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ME2121

Thermodynamics

Lecture 2 Power Cycles (for Steam Power Plants)

Sections 10.2 to 10.5 (Cengel & Boles)

The Rankine Cycle

• Water is used as the working fluid.

Readily available, of low cost, with high latent heat of vapourisation

• Many of the impracticalities of the Carnot cycle are eliminated.

Specifically heat addition and rejection processes!

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The Rankine Cycle (contd.)

Isentropic expansion Heat addition Isentropic compression, s 2 =s 1 Heat rejection
Isentropic expansion
Heat addition
Isentropic compression, s 2 =s 1
Heat rejection

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Energy Analysis of the Rankine Cycle

• All four components of the Rankine cycle may be regarded as steady-flow devices.

– For compression, expansion, heat addtion & rejection

• Applying the steady-flow energy equation to the process in each component results in:

q - w = dh, neglecting ke, pe, etc.

• Feed-pump

q 12 = 0

• Boiler

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w 23 = 0

w 12 = h 1 – h 2 ;

q 23 = h 3 – h 2 ;

w P = - w 12 = h 2 – h 1

q H = q 23

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– h 2 ; w P = - w 1 2 = h 2 – h

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Energy Analysis of the Rankine Cycle (contd.)

• Turbine

q 34 = 0

• Condenser

w 41 = 0

w T = w 34 = h 3 – h 4

q L = h 4 – h 1

• The net work and thermal efficiency of the cycle may then be calculated:

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w net = q H – q L = w T – w P th = w net / q H = 1 – q L / q H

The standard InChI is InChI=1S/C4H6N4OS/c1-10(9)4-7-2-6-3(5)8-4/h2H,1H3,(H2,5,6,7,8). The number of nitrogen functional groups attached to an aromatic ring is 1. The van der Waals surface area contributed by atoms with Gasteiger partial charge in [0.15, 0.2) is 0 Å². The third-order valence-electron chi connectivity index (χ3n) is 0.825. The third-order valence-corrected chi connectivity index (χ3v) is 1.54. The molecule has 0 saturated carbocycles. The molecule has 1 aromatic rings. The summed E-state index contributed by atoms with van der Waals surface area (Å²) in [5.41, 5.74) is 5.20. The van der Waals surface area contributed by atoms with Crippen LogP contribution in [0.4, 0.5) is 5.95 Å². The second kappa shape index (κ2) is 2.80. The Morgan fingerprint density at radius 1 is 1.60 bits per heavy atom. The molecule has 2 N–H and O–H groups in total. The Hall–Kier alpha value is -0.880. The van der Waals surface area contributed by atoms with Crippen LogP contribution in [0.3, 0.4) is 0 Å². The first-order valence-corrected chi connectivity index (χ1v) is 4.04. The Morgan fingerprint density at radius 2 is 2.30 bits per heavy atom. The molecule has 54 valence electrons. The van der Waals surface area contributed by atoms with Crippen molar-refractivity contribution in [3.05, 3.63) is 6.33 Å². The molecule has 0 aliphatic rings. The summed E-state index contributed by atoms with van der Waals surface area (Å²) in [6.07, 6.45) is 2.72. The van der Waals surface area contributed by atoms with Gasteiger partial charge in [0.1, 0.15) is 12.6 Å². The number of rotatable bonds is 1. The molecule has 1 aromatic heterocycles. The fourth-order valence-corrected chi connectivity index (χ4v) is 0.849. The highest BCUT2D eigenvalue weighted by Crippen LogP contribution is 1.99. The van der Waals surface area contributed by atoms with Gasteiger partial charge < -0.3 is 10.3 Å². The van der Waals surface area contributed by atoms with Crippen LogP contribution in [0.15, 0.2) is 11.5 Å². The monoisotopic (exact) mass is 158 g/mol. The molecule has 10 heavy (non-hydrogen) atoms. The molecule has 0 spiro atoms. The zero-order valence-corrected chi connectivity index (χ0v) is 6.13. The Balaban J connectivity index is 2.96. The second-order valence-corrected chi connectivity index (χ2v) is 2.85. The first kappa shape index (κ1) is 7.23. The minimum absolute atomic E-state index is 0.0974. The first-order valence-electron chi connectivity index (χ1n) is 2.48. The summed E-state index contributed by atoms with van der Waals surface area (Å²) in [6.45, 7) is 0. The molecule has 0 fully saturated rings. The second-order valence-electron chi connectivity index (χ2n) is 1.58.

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Power Cycles (for Steam Power Plants)

– w P  t h = w n e t / q H = 1

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Actual Vapour Power Cycles

• The actual vapour power cycle differs from the Rankine cycle because of irreversibilities in the components of the cycle viz.

of irreversibilities in the components of the cycle viz. entropy generation (a) friction in pipe flow

entropy generation

(a)

friction in pipe flow - resulting in pressure drop (esp. in boiler)

(b)

heat loss to the surroundings

more energy reqd. to compensate for given w net

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surroundings  more energy reqd. to co mpensate for given w n e t 00E1 L2:

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Actual Vapour Power Cycles (contd.)

(c) pump and turbine irreversibilities

(accounted for by device efficiencies)

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w P > w ideal, P ;

w T < w ideal, T

 

w

ideal P

,

 

h

2

s

h

1

P

w

P

h

2

h

1

T

w

T

ideal T

w

,

h

5

h

5

h

6

h

6

s

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T ideal T w ,  h 5 h 5  h 6  h 6

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Actual Vapour Power Cycles (contd.)

Actual Vapour Power Cycles (contd.) 00E1 L2: Power Cycles (f or Steam Power Plants) 8

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Increasing the Efficiency

• Lowering the condenser pressure

i.e. P 4 < P 4

For the same turbine inlet conditions, w net increases!

There is an increase in q H but it is comparatively small.

Typical P ~ 6 kPa (T s = 36°C)

H but it is comparatively small. Typical P ~ 6 kPa (T s = 36°C) 00E1

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Increasing the Efficiency (contd.)

• Superheating the steam to high temperatures

W net increases

q H also increases, but there is a net increase in th because energy is being added at a higher average temperature!